Insurers Face Barrage Of Challenges In Overhaul’s Rollout

The New York Times: “The first big wave of new rules under the federal health care law goes into effect on Thursday, leaving many insurers scrambling to get ahead of the changes. Insurers are cutting administrative staff to lower overhead costs, investing in big technology upgrades and training employees to field the expected influx of customer inquiries.” And they’re looking forward to even more significant changes on the horizon in a few years. A PricewaterhouseCoopers analyst said many plans may “struggle and fail” in the face of the burden. Top insurance lobbyist Karen Ignagni compared the industry’s effort to the Manhattan Project as whole businesses reconfigure to comply with the law (Abelson, 9/22).

ABC News: In particular, “[t]he move by some health insurance companies to scrap child-only policies has many questioning whether providers will try to circumvent provisions of the new health care reform law in the future.” Big insurers made the move because they would be prohibited from denying coverage to kids with pre-existing conditions, meaning they could buy insurance only when they become ill, and drop it afterwards. Ron Pollack, of Families USA, said, “There’s a concern about how insurance companies are going to react to the wide variety of new requirements that they’ve got. … They’re just going to try and elude those requirements in different ways.” An industry spokesman said firms were making “difficult decisions” out of economic necessity (Kahn, 9/23).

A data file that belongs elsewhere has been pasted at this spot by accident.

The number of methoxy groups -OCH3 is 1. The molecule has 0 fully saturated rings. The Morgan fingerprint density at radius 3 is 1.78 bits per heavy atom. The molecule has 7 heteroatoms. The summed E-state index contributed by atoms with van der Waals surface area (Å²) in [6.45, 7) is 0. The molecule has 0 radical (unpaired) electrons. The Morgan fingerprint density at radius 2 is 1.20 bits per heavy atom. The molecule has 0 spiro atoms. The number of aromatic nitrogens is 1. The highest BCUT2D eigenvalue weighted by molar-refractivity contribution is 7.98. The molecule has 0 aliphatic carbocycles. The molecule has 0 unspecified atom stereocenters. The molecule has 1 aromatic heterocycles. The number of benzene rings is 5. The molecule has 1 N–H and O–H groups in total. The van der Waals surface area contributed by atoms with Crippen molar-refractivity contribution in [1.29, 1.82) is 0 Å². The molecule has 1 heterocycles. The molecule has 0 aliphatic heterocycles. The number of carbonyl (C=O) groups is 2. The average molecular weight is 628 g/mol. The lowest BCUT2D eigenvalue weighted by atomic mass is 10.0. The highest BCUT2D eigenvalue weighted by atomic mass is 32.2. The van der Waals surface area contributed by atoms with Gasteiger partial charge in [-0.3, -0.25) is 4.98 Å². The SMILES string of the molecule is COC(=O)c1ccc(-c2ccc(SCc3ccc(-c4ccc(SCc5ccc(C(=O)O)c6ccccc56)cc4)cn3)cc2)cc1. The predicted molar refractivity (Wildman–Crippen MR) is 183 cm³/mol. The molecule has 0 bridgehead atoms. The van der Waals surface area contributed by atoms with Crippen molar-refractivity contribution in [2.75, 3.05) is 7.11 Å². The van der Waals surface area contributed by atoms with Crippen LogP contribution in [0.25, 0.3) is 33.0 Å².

The New York Times, in a separate story: One upcoming provision of great interest to insurers is a requirement that they spend at least 80 percent of premium revenues on medical care. In a meeting with White House officials Wednesday, state insurance regulators asked that those requirements by phased in gradually. “State officials said they feared that some companies would withdraw from the individual insurance market next year because they could not meet the 80 percent requirement.” But, some Democrats at least view the provision as a key consumer protection and will resist anything that appears to be a watering-down. Some states are requesting waivers of the provision (Pear, 9/22).

CongressDaily: The state insurance commissioners warned the White House “that insurers in several states may not be able to meet the direct medical spending requirement set for next year in the healthcare overhaul law.” Florida commissioner Kevin McCarty said, “Our concern in Florida, as we look at this implementation of the [medical loss ratio], is what the potential disruption to market may be. … To be thoughtful and realistic, you have to take into recognition that we can’t put this all into place immediately, if our goal is to minimize disruption” (McCarthy, 9/23).

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